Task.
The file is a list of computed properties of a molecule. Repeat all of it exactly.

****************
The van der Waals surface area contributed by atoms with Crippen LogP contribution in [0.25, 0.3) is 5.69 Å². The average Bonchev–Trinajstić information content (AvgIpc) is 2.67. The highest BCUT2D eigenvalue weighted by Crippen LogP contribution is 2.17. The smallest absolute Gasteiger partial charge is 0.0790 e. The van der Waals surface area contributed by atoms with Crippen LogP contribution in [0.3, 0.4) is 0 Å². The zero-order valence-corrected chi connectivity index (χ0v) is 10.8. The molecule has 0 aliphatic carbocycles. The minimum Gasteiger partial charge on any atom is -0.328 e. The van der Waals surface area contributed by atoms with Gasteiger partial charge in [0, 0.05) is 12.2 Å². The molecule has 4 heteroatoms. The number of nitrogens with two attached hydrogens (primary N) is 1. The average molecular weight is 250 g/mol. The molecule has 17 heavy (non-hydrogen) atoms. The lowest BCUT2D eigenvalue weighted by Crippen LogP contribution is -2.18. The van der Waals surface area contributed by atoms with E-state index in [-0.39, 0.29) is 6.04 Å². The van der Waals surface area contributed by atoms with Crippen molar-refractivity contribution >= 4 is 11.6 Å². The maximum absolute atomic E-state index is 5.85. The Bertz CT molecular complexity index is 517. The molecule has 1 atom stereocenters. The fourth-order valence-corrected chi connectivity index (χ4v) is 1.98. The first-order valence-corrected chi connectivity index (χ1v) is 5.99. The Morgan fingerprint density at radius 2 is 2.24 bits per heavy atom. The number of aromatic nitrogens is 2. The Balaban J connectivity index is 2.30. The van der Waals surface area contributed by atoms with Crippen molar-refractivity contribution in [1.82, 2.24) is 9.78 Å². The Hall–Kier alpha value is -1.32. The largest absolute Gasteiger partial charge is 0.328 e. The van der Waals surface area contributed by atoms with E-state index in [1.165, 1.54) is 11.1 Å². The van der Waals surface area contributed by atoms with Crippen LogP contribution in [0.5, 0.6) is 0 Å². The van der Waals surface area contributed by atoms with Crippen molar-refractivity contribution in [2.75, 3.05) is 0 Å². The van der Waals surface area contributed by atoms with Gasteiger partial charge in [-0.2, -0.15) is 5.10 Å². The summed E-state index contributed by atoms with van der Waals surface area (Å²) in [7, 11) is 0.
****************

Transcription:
The van der Waals surface area contributed by atoms with Crippen LogP contribution in [0.25, 0.3) is 5.69 Å². The average Bonchev–Trinajstić information content (AvgIpc) is 2.67. The highest BCUT2D eigenvalue weighted by Crippen LogP contribution is 2.17. The smallest absolute Gasteiger partial charge is 0.0790 e. The van der Waals surface area contributed by atoms with Crippen LogP contribution in [0.3, 0.4) is 0 Å². The zero-order valence-corrected chi connectivity index (χ0v) is 10.8. The molecule has 0 aliphatic carbocycles. The minimum Gasteiger partial charge on any atom is -0.328 e. The van der Waals surface area contributed by atoms with Gasteiger partial charge in [0, 0.05) is 12.2 Å². The molecule has 4 heteroatoms. The number of nitrogens with two attached hydrogens (primary N) is 1. The average molecular weight is 250 g/mol. The molecule has 17 heavy (non-hydrogen) atoms. The lowest BCUT2D eigenvalue weighted by Crippen LogP contribution is -2.18. The van der Waals surface area contributed by atoms with E-state index in [-0.39, 0.29) is 6.04 Å². The van der Waals surface area contributed by atoms with Crippen molar-refractivity contribution >= 4 is 11.6 Å². The maximum absolute atomic E-state index is 5.85. The Bertz CT molecular complexity index is 517. The molecule has 1 atom stereocenters. The fourth-order valence-corrected chi connectivity index (χ4v) is 1.98. The first-order valence-corrected chi connectivity index (χ1v) is 5.99. The Morgan fingerprint density at radius 2 is 2.24 bits per heavy atom. The number of aromatic nitrogens is 2. The Balaban J connectivity index is 2.30. The van der Waals surface area contributed by atoms with Crippen molar-refractivity contribution in [1.82, 2.24) is 9.78 Å². The Hall–Kier alpha value is -1.32. The largest absolute Gasteiger partial charge is 0.328 e. The van der Waals surface area contributed by atoms with E-state index in [1.165, 1.54) is 11.1 Å². The van der Waals surface area contributed by atoms with Crippen LogP contribution in [0.5, 0.6) is 0 Å². The van der Waals surface area contributed by atoms with Crippen molar-refractivity contribution in [2.75, 3.05) is 0 Å². The van der Waals surface area contributed by atoms with Gasteiger partial charge in [-0.2, -0.15) is 5.10 Å². The summed E-state index contributed by atoms with van der Waals surface area (Å²) in [7, 11) is 0.